Add like
Add dislike
Add to saved papers

Duodenal quantitative mucosal morphometry in children with environmental enteric dysfunction: a cross-sectional multi-country analysis.

BACKGROUND: Environmental enteric dysfunction (EED), a chronic inflammatory condition of the small intestine, is an important driver of childhood malnutrition globally. Quantifying intestinal morphology in EED allows for exploration of its association with functional and disease outcomes.

OBJECTIVE: We sought to define morphometric characteristics of childhood EED and determine whether morphology features were associated with disease pathophysiology.

METHODS: Morphometric measurements and histology were assessed on duodenal biopsy slides for this cross-sectional study from children with EED in Bangladesh, Pakistan, and Zambia (n=69), and those with no pathologic abnormality (NPA; n=8) or celiac disease (n=18) in North America. Immunohistochemistry was also conducted on 46, 8, and 18 biopsy slides, respectively. Linear mixed-effects regression models were used to reveal morphometric differences between EED compared to NPA or celiac disease, and identify associations between morphometry and histology or immunohistochemistry amongst children with EED.

RESULTS: In duodenal biopsies, median EED villus height (248 μm), crypt depth (299 μm), and villus:crypt (V:C) ratio (0.9) values ranged between those of NPA (396 μm villus height; 246 μm crypt depth; 1.6 V:C ratio) and celiac disease (208 μm villus height; 365 μm crypt depth; 0.5 V:C ratio). Among EED biopsy slides, morphometric assessments were not associated with histologic parameters or immunohistochemical markers, other than pathologist determined subjective semi-quantitative villus architecture.

CONCLUSIONS: Morphometric analysis of duodenal biopsy slides across geographies identified morphologic features of EED, specifically short villi, elongated crypts, and a smaller V:C ratio relative to NPA slides; although not as severe as in celiac slides. Morphometry did not explain other EED features, suggesting that EED histopathologic processes may be operating independently of morphology. While acknowledging the challenges with obtaining relevant tissue, these data form the basis for further assessments of the role of morphometry in EED.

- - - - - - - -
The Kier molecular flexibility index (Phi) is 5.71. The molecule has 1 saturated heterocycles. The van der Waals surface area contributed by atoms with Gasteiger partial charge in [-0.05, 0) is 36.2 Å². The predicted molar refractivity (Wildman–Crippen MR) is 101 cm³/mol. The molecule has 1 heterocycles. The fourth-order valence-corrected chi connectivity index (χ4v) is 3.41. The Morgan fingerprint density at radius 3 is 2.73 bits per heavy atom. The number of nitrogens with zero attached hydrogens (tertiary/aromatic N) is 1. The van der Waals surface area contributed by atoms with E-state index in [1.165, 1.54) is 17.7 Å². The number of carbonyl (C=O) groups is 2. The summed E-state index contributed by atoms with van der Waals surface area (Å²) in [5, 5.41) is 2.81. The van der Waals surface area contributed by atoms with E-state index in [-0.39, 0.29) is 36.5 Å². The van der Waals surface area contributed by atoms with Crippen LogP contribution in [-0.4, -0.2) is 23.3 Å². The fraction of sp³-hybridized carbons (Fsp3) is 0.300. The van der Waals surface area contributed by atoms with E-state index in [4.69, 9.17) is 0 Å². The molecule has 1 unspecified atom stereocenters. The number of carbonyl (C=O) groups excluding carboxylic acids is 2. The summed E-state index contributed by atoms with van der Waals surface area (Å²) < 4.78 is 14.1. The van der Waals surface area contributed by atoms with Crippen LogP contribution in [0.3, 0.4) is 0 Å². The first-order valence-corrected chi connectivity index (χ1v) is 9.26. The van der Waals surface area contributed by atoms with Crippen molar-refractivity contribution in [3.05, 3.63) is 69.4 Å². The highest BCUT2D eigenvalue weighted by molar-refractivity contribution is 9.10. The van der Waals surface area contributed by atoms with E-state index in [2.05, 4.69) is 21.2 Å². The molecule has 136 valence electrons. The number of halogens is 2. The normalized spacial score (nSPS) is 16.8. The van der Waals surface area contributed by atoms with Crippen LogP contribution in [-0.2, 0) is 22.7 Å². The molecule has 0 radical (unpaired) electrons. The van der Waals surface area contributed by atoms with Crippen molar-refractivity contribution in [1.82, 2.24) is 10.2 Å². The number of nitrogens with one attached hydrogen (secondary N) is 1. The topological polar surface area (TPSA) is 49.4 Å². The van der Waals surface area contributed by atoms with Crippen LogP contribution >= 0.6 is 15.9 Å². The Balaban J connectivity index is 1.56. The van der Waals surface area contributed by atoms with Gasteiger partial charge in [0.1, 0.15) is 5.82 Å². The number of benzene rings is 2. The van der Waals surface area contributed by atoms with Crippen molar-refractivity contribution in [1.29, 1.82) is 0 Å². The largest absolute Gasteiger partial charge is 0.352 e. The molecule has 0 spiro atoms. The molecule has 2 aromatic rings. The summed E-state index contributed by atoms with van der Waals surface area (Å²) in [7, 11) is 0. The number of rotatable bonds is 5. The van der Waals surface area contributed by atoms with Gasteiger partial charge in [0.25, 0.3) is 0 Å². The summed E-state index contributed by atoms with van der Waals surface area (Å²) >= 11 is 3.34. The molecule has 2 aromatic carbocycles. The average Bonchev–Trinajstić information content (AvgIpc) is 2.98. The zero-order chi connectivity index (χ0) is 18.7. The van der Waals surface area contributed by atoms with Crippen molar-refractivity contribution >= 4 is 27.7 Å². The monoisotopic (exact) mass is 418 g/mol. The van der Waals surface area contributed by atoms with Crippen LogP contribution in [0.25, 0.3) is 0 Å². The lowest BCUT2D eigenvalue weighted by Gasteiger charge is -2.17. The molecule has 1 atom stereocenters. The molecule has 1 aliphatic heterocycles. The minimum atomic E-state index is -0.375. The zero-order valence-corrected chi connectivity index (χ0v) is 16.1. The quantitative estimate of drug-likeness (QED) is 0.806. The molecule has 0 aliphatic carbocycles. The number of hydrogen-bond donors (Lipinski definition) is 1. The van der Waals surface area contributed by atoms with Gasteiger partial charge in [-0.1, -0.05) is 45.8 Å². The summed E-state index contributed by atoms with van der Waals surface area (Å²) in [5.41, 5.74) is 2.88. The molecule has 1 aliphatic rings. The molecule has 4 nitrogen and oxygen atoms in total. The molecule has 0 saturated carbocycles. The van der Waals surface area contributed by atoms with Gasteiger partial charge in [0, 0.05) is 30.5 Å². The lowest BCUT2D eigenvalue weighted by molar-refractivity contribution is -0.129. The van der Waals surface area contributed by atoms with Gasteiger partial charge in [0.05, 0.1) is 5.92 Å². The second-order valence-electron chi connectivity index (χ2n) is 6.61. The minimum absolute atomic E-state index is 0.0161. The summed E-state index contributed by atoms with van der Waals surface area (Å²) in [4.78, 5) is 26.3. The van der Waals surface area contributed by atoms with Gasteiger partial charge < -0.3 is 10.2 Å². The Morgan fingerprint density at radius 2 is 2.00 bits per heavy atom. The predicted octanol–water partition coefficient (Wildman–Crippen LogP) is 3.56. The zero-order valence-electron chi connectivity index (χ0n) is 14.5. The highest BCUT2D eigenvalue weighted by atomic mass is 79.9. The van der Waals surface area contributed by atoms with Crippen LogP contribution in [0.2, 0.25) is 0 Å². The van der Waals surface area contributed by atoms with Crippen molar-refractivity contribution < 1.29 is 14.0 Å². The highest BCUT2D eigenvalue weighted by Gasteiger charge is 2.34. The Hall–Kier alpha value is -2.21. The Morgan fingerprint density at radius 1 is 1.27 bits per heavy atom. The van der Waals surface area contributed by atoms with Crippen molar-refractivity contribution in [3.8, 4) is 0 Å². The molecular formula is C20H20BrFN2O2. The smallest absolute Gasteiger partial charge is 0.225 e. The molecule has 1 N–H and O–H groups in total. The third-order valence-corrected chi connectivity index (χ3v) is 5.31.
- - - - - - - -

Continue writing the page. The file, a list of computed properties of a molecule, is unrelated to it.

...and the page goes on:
Full text links

We have located links that may give you full text access.
Can't access the paper?
Try logging in through your university/institutional subscription. For a smoother one-click institutional access experience, please use our mobile app.

Related Resources

For the best experience, use the Read mobile app

Mobile app image

Get seemless 1-tap access through your institution/university

For the best experience, use the Read mobile app

All material on this website is protected by copyright, Copyright © 1994-2024 by WebMD LLC.
This website also contains material copyrighted by 3rd parties.

By using this service, you agree to our terms of use and privacy policy.

Your Privacy Choices Toggle icon

You can now claim free CME credits for this literature searchClaim now

Get seemless 1-tap access through your institution/university

For the best experience, use the Read mobile app